Psalm 53#sn Psalm 53. This psalm is very similar to Ps 14. The major difference comes in v. 5, which corresponds to, but differs quite a bit from, Ps 14:5-6, and in the use of the divine name. Ps 14 uses “the Lord” (יְהוָה, yÿhvah, “Yahweh”) in vv. 2a, 4, 6, and 7, while Ps 53 employs “God” (אֱלֹהִים, ’elohim) throughout, as one might expect in Pss 42-83, where the name “Yahweh” is relatively infrequent. The psalmist observes that the human race is morally corrupt. Evildoers oppress God’s people, but the psalmist is confident of God’s protection and anticipates a day when God will vindicate Israel.
For the music director; according to the machalath style;#tn The meaning of the Hebrew term מָחֲלַת (makhalat, “machalath”) is uncertain; perhaps it refers to a particular style of music, a tune title, or a musical instrument. The term also appears in the heading of Ps 88. a well-written song#tn The meaning of the Hebrew term מַשְׂכִּיל (maskil) is uncertain. See the note on the phrase “well-written song” in the superscription of Ps 52. by David.
1 Fools say to themselves,#tn Heb “a fool says in his heart.” The singular is used here in a collective or representative sense; the typical fool is envisioned. “There is no God.”#sn There is no God. This statement is probably not a philosophical assertion that God does not exist, but rather a confident affirmation that he is unconcerned about how men live morally and ethically (see Ps 10:4, 11).
They sin and commit evil deeds;#tn Heb “they act corruptly, they do evil [with] injustice.” Ps 14:1 has עֲלִילָה (’alilah, “a deed”) instead of עָוֶל (’aval, “injustice”). The verbs describe the typical behavior of the wicked. The subject of the plural verbs is “sons of man” (v. 2). The entire human race is characterized by sinful behavior. This practical atheism – living as if there is no God who will hold them accountable for their actions – makes them fools, for one of the earmarks of folly is to fail to anticipate the long range consequences of one’s behavior.
none of them does what is right.#tn Heb “there is none that does good.”
2 God looks down from heaven#sn The picture of the Lord looking down from heaven draws attention to his sovereignty over the world. at the human race,#tn Heb “upon the sons of man.”
to see if there is anyone who is wise#tn Or “acts wisely.” The Hiphil is exhibitive. and seeks God.#tn That is, who seeks to have a relationship with God by obeying and worshiping him.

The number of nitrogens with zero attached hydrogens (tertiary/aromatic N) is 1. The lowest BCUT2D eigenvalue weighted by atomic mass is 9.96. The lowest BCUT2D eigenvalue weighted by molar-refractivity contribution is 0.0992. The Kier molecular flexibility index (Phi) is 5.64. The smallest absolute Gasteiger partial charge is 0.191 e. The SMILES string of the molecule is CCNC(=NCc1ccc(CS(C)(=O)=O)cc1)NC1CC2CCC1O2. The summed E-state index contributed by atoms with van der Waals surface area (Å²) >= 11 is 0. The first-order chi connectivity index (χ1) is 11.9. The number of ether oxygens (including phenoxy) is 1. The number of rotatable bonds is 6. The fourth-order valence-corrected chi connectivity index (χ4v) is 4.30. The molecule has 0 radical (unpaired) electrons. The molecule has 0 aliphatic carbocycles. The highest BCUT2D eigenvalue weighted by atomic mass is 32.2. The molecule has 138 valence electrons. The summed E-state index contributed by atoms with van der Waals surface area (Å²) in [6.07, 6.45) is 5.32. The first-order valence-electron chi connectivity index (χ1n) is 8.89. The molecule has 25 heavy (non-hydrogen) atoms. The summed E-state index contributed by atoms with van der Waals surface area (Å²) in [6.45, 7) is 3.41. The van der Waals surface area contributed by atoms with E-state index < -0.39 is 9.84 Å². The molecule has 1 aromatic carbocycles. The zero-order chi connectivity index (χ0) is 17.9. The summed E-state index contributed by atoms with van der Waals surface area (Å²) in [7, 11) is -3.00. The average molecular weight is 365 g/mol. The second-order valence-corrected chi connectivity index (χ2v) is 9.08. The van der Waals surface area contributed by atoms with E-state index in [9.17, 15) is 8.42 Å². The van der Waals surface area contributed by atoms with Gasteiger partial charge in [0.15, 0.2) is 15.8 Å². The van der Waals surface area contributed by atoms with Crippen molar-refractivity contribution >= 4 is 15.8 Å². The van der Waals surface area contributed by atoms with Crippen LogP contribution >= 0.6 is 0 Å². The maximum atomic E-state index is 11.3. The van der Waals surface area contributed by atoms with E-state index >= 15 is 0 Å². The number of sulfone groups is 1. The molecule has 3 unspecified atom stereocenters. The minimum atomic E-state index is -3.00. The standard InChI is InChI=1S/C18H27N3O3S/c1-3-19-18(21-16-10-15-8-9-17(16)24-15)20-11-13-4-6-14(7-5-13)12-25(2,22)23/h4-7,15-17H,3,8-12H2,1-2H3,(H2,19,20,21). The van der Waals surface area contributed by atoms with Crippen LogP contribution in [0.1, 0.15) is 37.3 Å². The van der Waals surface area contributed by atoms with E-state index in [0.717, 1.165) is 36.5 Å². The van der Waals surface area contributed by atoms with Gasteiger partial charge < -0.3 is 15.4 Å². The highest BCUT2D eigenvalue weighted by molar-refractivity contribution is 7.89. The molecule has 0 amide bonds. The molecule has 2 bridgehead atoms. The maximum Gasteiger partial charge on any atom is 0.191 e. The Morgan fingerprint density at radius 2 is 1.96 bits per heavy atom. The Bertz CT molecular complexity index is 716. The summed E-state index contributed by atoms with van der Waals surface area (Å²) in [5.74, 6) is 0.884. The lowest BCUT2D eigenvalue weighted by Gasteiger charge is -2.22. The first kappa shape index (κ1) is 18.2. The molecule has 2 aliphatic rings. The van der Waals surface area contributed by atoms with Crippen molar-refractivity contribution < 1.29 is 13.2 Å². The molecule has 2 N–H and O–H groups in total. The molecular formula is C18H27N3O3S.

3 Everyone rejects God;#tn Heb “all of it turns away.” Ps 14:1 has הָכֹּל (hakkol) instead of כֻּלּוֹ, and סָר (sar, “turn aside”) instead of סָג (sag, “turn away”).
they are all morally corrupt.#tn Heb “together they are corrupt.”
None of them does what is right,#tn Heb “there is none that does good.”
not even one!
4 All those who behave wickedly#tn Heb “the workers of wickedness.” See Pss 5:5; 6:8. Ps 14:4 adds כֹּל (kol, “all of”) before “workers of wickedness.” do not understand#tn Heb “Do they not understand?” The rhetorical question expresses the psalmist’s amazement at their apparent lack of understanding. This may refer to their lack of moral understanding, but it more likely refers to their failure to anticipate God’s defense of his people (see vv. 5-6). –
those who devour my people as if they were eating bread,
and do not call out to God.
5 They are absolutely terrified,#tn Heb “there they are afraid [with] fear.” The perfect verbal form is probably used in a rhetorical manner; the psalmist describes the future demise of the oppressors as if it were already occurring. The adverb שָׁם (sham, “there”) is also used here for dramatic effect, as the psalmist envisions the wicked standing in fear at a spot that is this vivid in his imagination (BDB 1027 s.v.). The cognate accusative following the verb emphasizes the degree of their terror (“absolutely”).
even by things that do not normally cause fear.#tn Heb “there is no fear.” Apparently this means the evildoers are so traumatized with panic (see v. 5b) that they now jump with fear at everything, even those things that would not normally cause fear. Ps 14:5 omits this line.
For God annihilates#tn Heb “scatters the bones.” The perfect is used in a rhetorical manner, describing this future judgment as if it were already accomplished. Scattering the bones alludes to the aftermath of a battle. God annihilates his enemies, leaving their carcasses spread all over the battlefield. As the bodies are devoured by wild animals and decay, the bones of God’s dead enemies are exposed. See Ps 141:7. those who attack you.#tn Heb “[those who] encamp [against] you.” The second person masculine singular pronominal suffix probably refers to God’s people viewed as a collective whole. Instead of “for God scatters the bones of those who encamp against you,” Ps 14:5 reads, “for God is with a godly generation.”
You are able to humiliate them because God has rejected them.#tn Once again the perfect is used in a rhetorical manner, describing this future judgment as if it were already accomplished. As in the previous line, God’s people are probably addressed. The second person singular verb form is apparently collective, suggesting that the people are viewed here as a unified whole. Ps 14:6 reads here “the counsel of the oppressed you put to shame, even though God is his shelter,” the words being addressed to the wicked.
6 I wish the deliverance#tn This refers metonymically to God, the one who lives in Zion and provides deliverance for Israel. of Israel would come from Zion!
When God restores the well-being of his people,#tn Heb “turns with a turning [toward] his people.” The Hebrew term שְׁבוּת (shÿvut) is apparently a cognate accusative of שׁוּב (shuv).
may Jacob rejoice,#tn The verb form is jussive.
may Israel be happy!#tn Because the parallel verb is jussive, this verb, which is ambiguous in form, should be taken as a jussive as well.